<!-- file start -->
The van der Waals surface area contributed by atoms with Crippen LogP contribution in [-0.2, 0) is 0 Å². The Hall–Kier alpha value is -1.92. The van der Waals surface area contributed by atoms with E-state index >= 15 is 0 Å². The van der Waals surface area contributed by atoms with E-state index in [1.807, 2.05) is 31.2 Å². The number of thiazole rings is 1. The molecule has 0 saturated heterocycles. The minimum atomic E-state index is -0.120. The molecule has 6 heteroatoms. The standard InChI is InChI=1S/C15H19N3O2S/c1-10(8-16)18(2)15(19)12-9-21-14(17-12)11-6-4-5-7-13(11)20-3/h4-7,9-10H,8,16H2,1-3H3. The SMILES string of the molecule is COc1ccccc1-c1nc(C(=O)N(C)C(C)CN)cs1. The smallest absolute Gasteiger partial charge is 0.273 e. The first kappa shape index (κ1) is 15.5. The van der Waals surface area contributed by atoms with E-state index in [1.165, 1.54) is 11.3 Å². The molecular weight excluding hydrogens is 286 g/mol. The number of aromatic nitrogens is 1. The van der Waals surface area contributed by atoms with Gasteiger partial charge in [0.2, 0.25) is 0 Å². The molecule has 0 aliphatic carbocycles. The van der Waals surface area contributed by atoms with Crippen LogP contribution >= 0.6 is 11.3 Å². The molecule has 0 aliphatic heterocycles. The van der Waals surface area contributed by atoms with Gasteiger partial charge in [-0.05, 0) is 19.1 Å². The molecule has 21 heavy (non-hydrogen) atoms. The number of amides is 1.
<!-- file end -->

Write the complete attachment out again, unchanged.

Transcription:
The van der Waals surface area contributed by atoms with Crippen LogP contribution in [-0.2, 0) is 0 Å². The Hall–Kier alpha value is -1.92. The van der Waals surface area contributed by atoms with E-state index >= 15 is 0 Å². The van der Waals surface area contributed by atoms with E-state index in [1.807, 2.05) is 31.2 Å². The number of thiazole rings is 1. The molecule has 0 saturated heterocycles. The minimum atomic E-state index is -0.120. The molecule has 6 heteroatoms. The standard InChI is InChI=1S/C15H19N3O2S/c1-10(8-16)18(2)15(19)12-9-21-14(17-12)11-6-4-5-7-13(11)20-3/h4-7,9-10H,8,16H2,1-3H3. The SMILES string of the molecule is COc1ccccc1-c1nc(C(=O)N(C)C(C)CN)cs1. The smallest absolute Gasteiger partial charge is 0.273 e. The first kappa shape index (κ1) is 15.5. The van der Waals surface area contributed by atoms with E-state index in [1.165, 1.54) is 11.3 Å². The molecular weight excluding hydrogens is 286 g/mol. The number of aromatic nitrogens is 1. The van der Waals surface area contributed by atoms with Gasteiger partial charge in [0.2, 0.25) is 0 Å². The molecule has 0 aliphatic carbocycles. The van der Waals surface area contributed by atoms with Crippen LogP contribution >= 0.6 is 11.3 Å². The molecule has 0 aliphatic heterocycles. The van der Waals surface area contributed by atoms with Gasteiger partial charge in [-0.05, 0) is 19.1 Å². The molecule has 21 heavy (non-hydrogen) atoms. The number of amides is 1.